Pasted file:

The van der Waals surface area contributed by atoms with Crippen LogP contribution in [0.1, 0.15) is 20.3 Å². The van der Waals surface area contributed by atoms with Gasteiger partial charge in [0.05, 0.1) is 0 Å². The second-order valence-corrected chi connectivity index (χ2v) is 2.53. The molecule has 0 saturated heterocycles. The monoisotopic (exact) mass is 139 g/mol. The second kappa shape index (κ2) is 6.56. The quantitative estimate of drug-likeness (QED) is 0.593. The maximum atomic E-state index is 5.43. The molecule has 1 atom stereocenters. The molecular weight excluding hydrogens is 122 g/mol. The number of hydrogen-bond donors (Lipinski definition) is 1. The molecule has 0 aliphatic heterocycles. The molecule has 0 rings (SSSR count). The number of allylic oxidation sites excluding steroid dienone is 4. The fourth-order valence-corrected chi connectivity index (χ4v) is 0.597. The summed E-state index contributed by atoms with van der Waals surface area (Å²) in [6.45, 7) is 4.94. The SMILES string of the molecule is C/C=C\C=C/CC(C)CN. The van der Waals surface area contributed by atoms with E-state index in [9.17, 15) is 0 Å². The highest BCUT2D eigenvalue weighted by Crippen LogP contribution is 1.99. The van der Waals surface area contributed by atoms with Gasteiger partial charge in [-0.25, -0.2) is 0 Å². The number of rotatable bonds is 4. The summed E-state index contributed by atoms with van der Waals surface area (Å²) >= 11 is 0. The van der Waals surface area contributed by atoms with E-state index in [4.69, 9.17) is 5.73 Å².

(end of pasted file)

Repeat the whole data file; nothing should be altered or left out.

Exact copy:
The van der Waals surface area contributed by atoms with Crippen LogP contribution in [0.1, 0.15) is 20.3 Å². The van der Waals surface area contributed by atoms with Gasteiger partial charge in [0.05, 0.1) is 0 Å². The second-order valence-corrected chi connectivity index (χ2v) is 2.53. The molecule has 0 saturated heterocycles. The monoisotopic (exact) mass is 139 g/mol. The second kappa shape index (κ2) is 6.56. The quantitative estimate of drug-likeness (QED) is 0.593. The maximum atomic E-state index is 5.43. The molecule has 1 atom stereocenters. The molecular weight excluding hydrogens is 122 g/mol. The number of hydrogen-bond donors (Lipinski definition) is 1. The molecule has 0 aliphatic heterocycles. The molecule has 0 rings (SSSR count). The number of allylic oxidation sites excluding steroid dienone is 4. The fourth-order valence-corrected chi connectivity index (χ4v) is 0.597. The summed E-state index contributed by atoms with van der Waals surface area (Å²) in [6.45, 7) is 4.94. The SMILES string of the molecule is C/C=C\C=C/CC(C)CN. The van der Waals surface area contributed by atoms with E-state index in [9.17, 15) is 0 Å². The highest BCUT2D eigenvalue weighted by Crippen LogP contribution is 1.99. The van der Waals surface area contributed by atoms with Gasteiger partial charge in [-0.25, -0.2) is 0 Å². The number of rotatable bonds is 4. The summed E-state index contributed by atoms with van der Waals surface area (Å²) >= 11 is 0. The van der Waals surface area contributed by atoms with E-state index in [4.69, 9.17) is 5.73 Å².